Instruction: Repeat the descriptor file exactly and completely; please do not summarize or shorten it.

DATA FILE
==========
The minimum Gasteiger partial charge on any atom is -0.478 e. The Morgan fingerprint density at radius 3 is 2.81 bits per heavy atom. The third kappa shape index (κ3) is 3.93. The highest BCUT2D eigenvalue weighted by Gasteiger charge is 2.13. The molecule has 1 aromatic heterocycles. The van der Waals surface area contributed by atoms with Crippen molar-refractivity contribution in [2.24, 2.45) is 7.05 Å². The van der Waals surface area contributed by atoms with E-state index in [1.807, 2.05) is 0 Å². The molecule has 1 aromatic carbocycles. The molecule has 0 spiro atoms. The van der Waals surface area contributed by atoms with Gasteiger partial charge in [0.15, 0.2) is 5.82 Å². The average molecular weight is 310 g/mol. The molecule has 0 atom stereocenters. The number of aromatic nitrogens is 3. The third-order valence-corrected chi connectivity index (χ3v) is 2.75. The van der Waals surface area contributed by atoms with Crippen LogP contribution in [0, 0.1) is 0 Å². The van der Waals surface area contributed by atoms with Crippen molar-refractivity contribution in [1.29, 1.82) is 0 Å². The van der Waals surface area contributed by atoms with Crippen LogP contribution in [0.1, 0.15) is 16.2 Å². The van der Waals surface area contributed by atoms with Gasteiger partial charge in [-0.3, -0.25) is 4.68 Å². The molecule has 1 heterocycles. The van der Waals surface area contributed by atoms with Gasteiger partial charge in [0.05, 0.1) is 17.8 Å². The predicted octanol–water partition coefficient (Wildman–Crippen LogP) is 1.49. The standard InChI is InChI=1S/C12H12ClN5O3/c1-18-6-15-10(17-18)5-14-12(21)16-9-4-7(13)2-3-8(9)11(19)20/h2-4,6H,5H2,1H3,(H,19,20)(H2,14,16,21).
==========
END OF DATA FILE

The minimum Gasteiger partial charge on any atom is -0.478 e. The Morgan fingerprint density at radius 3 is 2.81 bits per heavy atom. The third kappa shape index (κ3) is 3.93. The highest BCUT2D eigenvalue weighted by Gasteiger charge is 2.13. The molecule has 1 aromatic heterocycles. The van der Waals surface area contributed by atoms with Crippen molar-refractivity contribution in [2.24, 2.45) is 7.05 Å². The van der Waals surface area contributed by atoms with E-state index in [1.807, 2.05) is 0 Å². The molecule has 1 aromatic carbocycles. The molecule has 0 spiro atoms. The van der Waals surface area contributed by atoms with Gasteiger partial charge in [0.15, 0.2) is 5.82 Å². The average molecular weight is 310 g/mol. The molecule has 0 atom stereocenters. The number of aromatic nitrogens is 3. The third-order valence-corrected chi connectivity index (χ3v) is 2.75. The van der Waals surface area contributed by atoms with Crippen LogP contribution in [0, 0.1) is 0 Å². The van der Waals surface area contributed by atoms with Crippen molar-refractivity contribution in [1.29, 1.82) is 0 Å². The van der Waals surface area contributed by atoms with Crippen LogP contribution in [0.1, 0.15) is 16.2 Å². The van der Waals surface area contributed by atoms with Gasteiger partial charge in [-0.3, -0.25) is 4.68 Å². The molecule has 1 heterocycles. The van der Waals surface area contributed by atoms with Gasteiger partial charge in [0.05, 0.1) is 17.8 Å². The predicted octanol–water partition coefficient (Wildman–Crippen LogP) is 1.49. The standard InChI is InChI=1S/C12H12ClN5O3/c1-18-6-15-10(17-18)5-14-12(21)16-9-4-7(13)2-3-8(9)11(19)20/h2-4,6H,5H2,1H3,(H,19,20)(H2,14,16,21).